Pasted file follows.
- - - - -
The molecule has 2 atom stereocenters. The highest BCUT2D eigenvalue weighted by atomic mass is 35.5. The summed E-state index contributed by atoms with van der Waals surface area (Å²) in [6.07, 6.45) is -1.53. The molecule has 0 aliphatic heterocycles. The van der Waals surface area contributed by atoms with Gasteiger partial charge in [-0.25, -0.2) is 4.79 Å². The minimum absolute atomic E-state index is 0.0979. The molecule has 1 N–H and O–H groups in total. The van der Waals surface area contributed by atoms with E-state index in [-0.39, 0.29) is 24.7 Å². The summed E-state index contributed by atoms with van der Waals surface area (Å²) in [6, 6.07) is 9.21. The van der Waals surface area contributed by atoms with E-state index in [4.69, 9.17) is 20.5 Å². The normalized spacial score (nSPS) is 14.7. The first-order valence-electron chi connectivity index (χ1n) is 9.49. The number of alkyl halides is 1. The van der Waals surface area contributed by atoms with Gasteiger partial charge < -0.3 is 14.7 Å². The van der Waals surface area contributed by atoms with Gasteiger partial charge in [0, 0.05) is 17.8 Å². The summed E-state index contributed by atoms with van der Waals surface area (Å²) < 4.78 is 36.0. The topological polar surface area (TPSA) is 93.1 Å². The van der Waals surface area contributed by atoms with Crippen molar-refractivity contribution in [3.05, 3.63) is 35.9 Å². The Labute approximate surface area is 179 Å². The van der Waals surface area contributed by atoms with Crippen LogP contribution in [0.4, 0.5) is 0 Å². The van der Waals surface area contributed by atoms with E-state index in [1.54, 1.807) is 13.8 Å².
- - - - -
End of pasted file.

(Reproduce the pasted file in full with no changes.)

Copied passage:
The molecule has 2 atom stereocenters. The highest BCUT2D eigenvalue weighted by atomic mass is 35.5. The summed E-state index contributed by atoms with van der Waals surface area (Å²) in [6.07, 6.45) is -1.53. The molecule has 0 aliphatic heterocycles. The van der Waals surface area contributed by atoms with Gasteiger partial charge in [-0.25, -0.2) is 4.79 Å². The minimum absolute atomic E-state index is 0.0979. The molecule has 1 N–H and O–H groups in total. The van der Waals surface area contributed by atoms with E-state index in [-0.39, 0.29) is 24.7 Å². The summed E-state index contributed by atoms with van der Waals surface area (Å²) in [6, 6.07) is 9.21. The van der Waals surface area contributed by atoms with E-state index in [4.69, 9.17) is 20.5 Å². The normalized spacial score (nSPS) is 14.7. The first-order valence-electron chi connectivity index (χ1n) is 9.49. The number of alkyl halides is 1. The van der Waals surface area contributed by atoms with Gasteiger partial charge < -0.3 is 14.7 Å². The van der Waals surface area contributed by atoms with Gasteiger partial charge in [0, 0.05) is 17.8 Å². The summed E-state index contributed by atoms with van der Waals surface area (Å²) < 4.78 is 36.0. The topological polar surface area (TPSA) is 93.1 Å². The van der Waals surface area contributed by atoms with Crippen molar-refractivity contribution in [3.05, 3.63) is 35.9 Å². The Labute approximate surface area is 179 Å². The van der Waals surface area contributed by atoms with Crippen LogP contribution in [0.4, 0.5) is 0 Å². The van der Waals surface area contributed by atoms with E-state index in [1.54, 1.807) is 13.8 Å².